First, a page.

Greetings from Brussels!
A Consumer AI survey report was published this week by the European Consumer Organization (BEUC), which I think is worth a mention and reflection. For background, separate consumer surveys were conducted through nine EU member state consumer organizations (BEUC members) to ascertain how consumers think about AI — more specifically, what they understand about AI deployment, what their concerns might be, their views on value, regulation and consumer rights. A summary report can be found here, which is well worth the read.
Generally speaking, consumers acknowledged that AI can foster benefits for individuals and society. That aside, when asked about mainstream AI-enabled services, such as home virtual assistance systems, personalized content or e-commerce advertising, the jury seemed "undecided": 45% of European consumers said such services offered no added value to their lives at all.
One of the main findings was that consumers were concerned that AI could lead to increased abuse of personal data — perhaps no surprise there. In fact, particularly intrusive technologies, such as voice (or facial) recognition, many consumers — 68% in Germany and 71% in Belgium, to name two — have little trust that their privacy is protected.
A similar trend was expressed when consumers were asked if they trusted in their privacy being protected when using AI devices, such as wearables. Anywhere between 45% and 50% expressed a significant lack of trust from the north down to the south of Europe; this low level of trust seems prevalent regardless of national culture.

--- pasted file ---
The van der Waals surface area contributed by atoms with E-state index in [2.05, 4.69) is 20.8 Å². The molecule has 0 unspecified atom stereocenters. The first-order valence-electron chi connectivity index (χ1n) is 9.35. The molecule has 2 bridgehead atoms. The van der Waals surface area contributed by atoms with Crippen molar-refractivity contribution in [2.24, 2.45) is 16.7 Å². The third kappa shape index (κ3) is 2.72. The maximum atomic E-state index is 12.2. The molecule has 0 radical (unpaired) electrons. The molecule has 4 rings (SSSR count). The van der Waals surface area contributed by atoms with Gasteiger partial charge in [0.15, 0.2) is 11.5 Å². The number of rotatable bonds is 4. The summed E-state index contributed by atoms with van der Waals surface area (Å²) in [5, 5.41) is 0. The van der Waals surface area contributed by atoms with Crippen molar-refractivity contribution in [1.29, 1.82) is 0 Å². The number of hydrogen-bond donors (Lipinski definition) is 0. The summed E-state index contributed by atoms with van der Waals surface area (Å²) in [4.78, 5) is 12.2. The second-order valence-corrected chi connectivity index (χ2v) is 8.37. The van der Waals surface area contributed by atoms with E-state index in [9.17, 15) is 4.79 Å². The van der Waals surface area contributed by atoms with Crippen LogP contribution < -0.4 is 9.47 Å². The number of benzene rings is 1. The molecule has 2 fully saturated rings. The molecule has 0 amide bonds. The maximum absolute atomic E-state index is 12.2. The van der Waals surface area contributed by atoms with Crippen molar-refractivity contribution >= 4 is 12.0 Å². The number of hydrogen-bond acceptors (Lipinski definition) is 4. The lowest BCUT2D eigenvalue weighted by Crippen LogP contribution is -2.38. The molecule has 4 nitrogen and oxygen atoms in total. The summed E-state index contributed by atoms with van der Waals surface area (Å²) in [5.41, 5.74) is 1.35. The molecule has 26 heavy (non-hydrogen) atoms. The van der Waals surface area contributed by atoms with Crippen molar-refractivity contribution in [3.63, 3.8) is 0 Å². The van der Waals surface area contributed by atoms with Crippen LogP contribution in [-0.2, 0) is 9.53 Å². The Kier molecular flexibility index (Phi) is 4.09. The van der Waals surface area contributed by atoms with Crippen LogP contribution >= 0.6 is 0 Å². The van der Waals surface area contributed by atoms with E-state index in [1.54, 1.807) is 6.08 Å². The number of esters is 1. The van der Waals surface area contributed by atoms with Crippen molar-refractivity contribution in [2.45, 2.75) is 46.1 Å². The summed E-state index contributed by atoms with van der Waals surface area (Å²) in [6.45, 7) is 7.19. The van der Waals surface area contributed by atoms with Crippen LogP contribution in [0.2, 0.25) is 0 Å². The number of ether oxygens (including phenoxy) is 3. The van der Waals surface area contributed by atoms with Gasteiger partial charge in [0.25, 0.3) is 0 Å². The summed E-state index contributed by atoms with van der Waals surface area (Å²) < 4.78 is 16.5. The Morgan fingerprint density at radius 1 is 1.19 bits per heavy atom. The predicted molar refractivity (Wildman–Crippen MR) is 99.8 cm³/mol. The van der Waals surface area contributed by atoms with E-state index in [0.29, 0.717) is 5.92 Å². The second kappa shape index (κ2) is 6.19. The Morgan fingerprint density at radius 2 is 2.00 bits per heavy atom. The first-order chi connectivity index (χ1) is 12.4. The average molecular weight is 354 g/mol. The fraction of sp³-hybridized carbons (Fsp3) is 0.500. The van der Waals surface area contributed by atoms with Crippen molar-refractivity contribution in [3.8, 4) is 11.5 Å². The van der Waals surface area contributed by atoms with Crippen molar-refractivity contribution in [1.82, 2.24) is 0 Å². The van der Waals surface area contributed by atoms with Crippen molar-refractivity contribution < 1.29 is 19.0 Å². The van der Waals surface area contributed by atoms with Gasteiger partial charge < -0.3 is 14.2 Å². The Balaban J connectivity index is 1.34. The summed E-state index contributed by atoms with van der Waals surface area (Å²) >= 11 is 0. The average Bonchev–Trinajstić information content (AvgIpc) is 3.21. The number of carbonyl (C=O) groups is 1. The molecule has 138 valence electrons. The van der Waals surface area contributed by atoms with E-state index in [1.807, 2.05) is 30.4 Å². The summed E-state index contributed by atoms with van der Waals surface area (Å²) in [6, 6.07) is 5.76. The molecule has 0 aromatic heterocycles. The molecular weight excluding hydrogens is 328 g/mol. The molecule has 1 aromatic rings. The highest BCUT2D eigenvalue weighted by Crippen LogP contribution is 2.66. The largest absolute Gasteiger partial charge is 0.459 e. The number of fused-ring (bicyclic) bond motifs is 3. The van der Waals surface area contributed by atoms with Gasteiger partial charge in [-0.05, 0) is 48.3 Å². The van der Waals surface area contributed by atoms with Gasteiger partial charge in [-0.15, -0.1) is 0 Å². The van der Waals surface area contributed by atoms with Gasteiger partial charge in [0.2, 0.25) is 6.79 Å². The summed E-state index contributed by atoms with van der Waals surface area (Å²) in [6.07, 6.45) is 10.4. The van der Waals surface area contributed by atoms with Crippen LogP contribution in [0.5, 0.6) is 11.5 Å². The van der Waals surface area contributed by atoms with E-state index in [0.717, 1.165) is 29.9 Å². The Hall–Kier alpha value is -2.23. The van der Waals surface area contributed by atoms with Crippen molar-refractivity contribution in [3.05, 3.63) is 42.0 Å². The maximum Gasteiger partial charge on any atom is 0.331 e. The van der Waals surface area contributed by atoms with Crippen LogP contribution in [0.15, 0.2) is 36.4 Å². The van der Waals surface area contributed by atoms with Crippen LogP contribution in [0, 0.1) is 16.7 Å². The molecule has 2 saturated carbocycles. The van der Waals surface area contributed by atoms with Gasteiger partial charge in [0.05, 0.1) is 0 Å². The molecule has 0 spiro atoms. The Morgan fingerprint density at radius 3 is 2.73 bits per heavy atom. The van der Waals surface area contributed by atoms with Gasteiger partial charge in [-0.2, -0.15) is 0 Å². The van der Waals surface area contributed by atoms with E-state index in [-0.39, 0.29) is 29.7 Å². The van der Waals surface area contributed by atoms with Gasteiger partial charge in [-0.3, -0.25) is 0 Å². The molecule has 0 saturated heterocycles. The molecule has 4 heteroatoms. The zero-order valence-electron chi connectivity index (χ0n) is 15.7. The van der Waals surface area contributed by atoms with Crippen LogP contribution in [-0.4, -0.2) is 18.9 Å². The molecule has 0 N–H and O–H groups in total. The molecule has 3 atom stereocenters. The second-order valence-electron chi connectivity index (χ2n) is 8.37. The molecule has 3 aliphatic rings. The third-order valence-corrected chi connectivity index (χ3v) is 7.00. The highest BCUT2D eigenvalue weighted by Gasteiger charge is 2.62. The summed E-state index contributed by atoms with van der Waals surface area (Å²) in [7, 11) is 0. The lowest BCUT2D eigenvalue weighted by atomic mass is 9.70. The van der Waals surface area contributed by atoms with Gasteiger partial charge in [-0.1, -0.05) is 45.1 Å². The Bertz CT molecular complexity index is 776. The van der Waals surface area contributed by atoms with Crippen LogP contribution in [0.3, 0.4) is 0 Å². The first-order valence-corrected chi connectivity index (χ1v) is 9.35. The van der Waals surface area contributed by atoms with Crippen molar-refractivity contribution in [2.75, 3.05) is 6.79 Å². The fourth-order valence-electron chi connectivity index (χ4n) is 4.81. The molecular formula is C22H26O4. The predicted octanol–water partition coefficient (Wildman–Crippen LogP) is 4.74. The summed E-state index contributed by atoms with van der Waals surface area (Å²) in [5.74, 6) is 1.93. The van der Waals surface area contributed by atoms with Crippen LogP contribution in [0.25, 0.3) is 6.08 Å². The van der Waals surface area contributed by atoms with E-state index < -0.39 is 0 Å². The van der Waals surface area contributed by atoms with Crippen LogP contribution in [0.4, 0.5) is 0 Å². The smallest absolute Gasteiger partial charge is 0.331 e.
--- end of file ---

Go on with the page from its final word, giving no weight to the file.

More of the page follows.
In what concerns regulation, a significant number of respondents said they do not think that current legislation is adequate to effectively regulate AI-based activities. In several EU countries, more than 55% expressed low trust and confidence in the national authorities to regulate AI or put in place oversight mechanisms. Just one-fifth of respondents said that current rules protect them from the potential harm AI poses. Where there seems to be a high percentage of consensus — more than 75%, in most cases — is the need for transparency and to be informed when exposed to automated decision making. BEUC concludes that in terms of the rights consumers think they should have, most of the respondents want “to be informed and have control over the automated processes that concern them and be free to say ‘no’ to automated decision making.” In many respects, this supports the premise that, as individuals, we would still prefer that our decisions are emotionally and intellectually driven over automated influences.
Monique Goyens, director general of BEUC, summed up her views rather poignantly stating, “It is a concern that a majority of consumers do not trust that their privacy is protected when using AI tools such as smart watches or voice assistants. Consumers are worried about the risk that companies and governments can deploy AI to manipulate their decisions and that AI will lead to unfair discrimination. EU legislators need to take these concerns seriously and make sure consumers are protected and can trust this technology.”
Making the case for more consumer protection regulation, she added, “Current consumer protection, privacy and liability rules are simply not fit for purpose to protect consumers from the negative consequences of AI. The EU is planning to propose rules on AI. They are urgently needed. Consumers must be protected from risks such as discrimination or manipulation.”
This is an important piece of consumer research, which lends itself to EU plans for a law on AI. It appears that work in this area is in line with people’s expectations. There has been EU feasibility work and a public consultation held as part of a broad stakeholder consultation process. Following an in-depth analysis and detailed impact assessment, the European Commission will present a regulatory AI proposal. However, it is not known at this stage when that proposal will be presented.
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